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NCJ Number: 224428 Find in a Library
Title: Repeat Burglary Victimisation: A Tale of Two Theories
Journal: Journal of Experimental Criminology  Volume:4  Issue:3  Dated:September 2008  Pages:215-240
Author(s): Shane D. Johnson
Date Published: 2008
Page Count: 26
Sponsoring Agency: British Academy
London, W1V 0NS, England
Temple University Research Incentive Fund
PA, 19122
UCL Futures
London, WC1E 6BT
Grant Number: LRG-45507
Publisher: http://www.springer.com 
Type: Report (Study/Research)
Format: Article
Language: English
Country: United States of America
Annotation: This article examines two theories on repeat burglary victimization.
Abstract: Results are reported for a simple micro-simulation experiment used to examine patterns of victimization under conditions where the contributions of both theoretical mechanisms are varied. The findings suggest that increasing the heterogeneity of target attractiveness can generate spatial concentrations of crime not dissimilar to those discussed, but that a contagion-like process is (also) required to generate the time course of repeat victimization. It is noted that research consistently demonstrates that crime is spatially concentrated, and regarding repeat burglary, studies conducted across a variety of countries and for different periods of time have demonstrated that events also cluster in time. Two theories have been proposed to explain patterns of repeat victimization, with the first suggesting that repeat victimization is the consequence of a contagion-like process. If a home has been burgled on one occasion, the risk to the home is boosted, most likely because offenders will return to further exploit good opportunities (e.g. to steal replaced items or those left behind). In contrast, the second theory examined suggests that repeat victimization may be explained by time-stable variation in risk across homes and a chance process; different offenders independently target attractive locations for which risk is flagged. Understanding the contribution of the two explanations is stated to be important for both criminological understanding and crime reduction, as previous research concerned with repeat victimization has adopted a top-down methodology, analyzing either victimization or offender data. The implications of the findings are also discussed. Tables, figures, appendices, and references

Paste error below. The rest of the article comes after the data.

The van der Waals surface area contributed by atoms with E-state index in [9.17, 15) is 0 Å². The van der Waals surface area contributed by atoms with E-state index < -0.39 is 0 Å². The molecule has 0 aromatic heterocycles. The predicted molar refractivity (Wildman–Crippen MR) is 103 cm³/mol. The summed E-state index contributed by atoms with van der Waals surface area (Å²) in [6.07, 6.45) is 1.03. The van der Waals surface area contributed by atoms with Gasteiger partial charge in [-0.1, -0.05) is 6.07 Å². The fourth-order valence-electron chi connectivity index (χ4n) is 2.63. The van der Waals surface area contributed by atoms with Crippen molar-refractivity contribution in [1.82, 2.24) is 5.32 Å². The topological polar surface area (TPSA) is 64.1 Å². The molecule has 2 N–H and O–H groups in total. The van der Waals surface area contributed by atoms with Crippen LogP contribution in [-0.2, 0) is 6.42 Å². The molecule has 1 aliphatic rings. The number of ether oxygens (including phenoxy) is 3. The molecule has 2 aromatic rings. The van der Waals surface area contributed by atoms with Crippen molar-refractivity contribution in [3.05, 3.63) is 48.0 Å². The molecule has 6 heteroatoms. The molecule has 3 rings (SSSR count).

Main Term(s): Burglary victims; Multiple victimization
Index Term(s): Crime causes theory; Crime simulation; Victimization risk
To cite this abstract, use the following link:
http://www.ncjrs.gov/App/publications/abstract.aspx?ID=246391

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